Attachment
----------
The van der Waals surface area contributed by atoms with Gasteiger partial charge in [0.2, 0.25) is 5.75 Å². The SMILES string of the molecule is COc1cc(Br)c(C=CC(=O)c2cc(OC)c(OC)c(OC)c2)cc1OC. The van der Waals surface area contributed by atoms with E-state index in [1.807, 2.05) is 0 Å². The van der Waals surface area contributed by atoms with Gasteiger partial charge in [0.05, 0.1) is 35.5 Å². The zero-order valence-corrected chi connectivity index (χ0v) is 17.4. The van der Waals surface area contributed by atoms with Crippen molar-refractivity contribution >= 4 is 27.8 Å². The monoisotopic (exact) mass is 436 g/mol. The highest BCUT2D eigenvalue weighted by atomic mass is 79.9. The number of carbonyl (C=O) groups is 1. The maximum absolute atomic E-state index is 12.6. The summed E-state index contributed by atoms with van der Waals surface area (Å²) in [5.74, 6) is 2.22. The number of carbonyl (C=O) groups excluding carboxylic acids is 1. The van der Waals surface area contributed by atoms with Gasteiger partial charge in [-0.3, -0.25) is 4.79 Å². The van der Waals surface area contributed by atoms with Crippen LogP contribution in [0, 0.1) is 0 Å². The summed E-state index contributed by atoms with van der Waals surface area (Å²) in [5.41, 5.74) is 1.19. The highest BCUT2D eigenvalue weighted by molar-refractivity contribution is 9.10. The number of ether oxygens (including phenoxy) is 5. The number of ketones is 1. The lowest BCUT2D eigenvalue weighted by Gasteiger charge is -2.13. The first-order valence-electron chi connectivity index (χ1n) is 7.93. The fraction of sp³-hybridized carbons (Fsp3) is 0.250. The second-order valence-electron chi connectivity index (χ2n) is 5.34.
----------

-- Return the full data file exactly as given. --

The van der Waals surface area contributed by atoms with Gasteiger partial charge in [0.2, 0.25) is 5.75 Å². The SMILES string of the molecule is COc1cc(Br)c(C=CC(=O)c2cc(OC)c(OC)c(OC)c2)cc1OC. The van der Waals surface area contributed by atoms with E-state index in [1.807, 2.05) is 0 Å². The van der Waals surface area contributed by atoms with Gasteiger partial charge in [0.05, 0.1) is 35.5 Å². The zero-order valence-corrected chi connectivity index (χ0v) is 17.4. The van der Waals surface area contributed by atoms with Crippen molar-refractivity contribution >= 4 is 27.8 Å². The monoisotopic (exact) mass is 436 g/mol. The highest BCUT2D eigenvalue weighted by atomic mass is 79.9. The number of carbonyl (C=O) groups is 1. The maximum absolute atomic E-state index is 12.6. The summed E-state index contributed by atoms with van der Waals surface area (Å²) in [5.74, 6) is 2.22. The number of carbonyl (C=O) groups excluding carboxylic acids is 1. The van der Waals surface area contributed by atoms with Gasteiger partial charge in [-0.3, -0.25) is 4.79 Å². The van der Waals surface area contributed by atoms with Crippen LogP contribution in [0, 0.1) is 0 Å². The summed E-state index contributed by atoms with van der Waals surface area (Å²) in [5.41, 5.74) is 1.19. The highest BCUT2D eigenvalue weighted by molar-refractivity contribution is 9.10. The number of ether oxygens (including phenoxy) is 5. The number of ketones is 1. The lowest BCUT2D eigenvalue weighted by Gasteiger charge is -2.13. The first-order valence-electron chi connectivity index (χ1n) is 7.93. The fraction of sp³-hybridized carbons (Fsp3) is 0.250. The second-order valence-electron chi connectivity index (χ2n) is 5.34.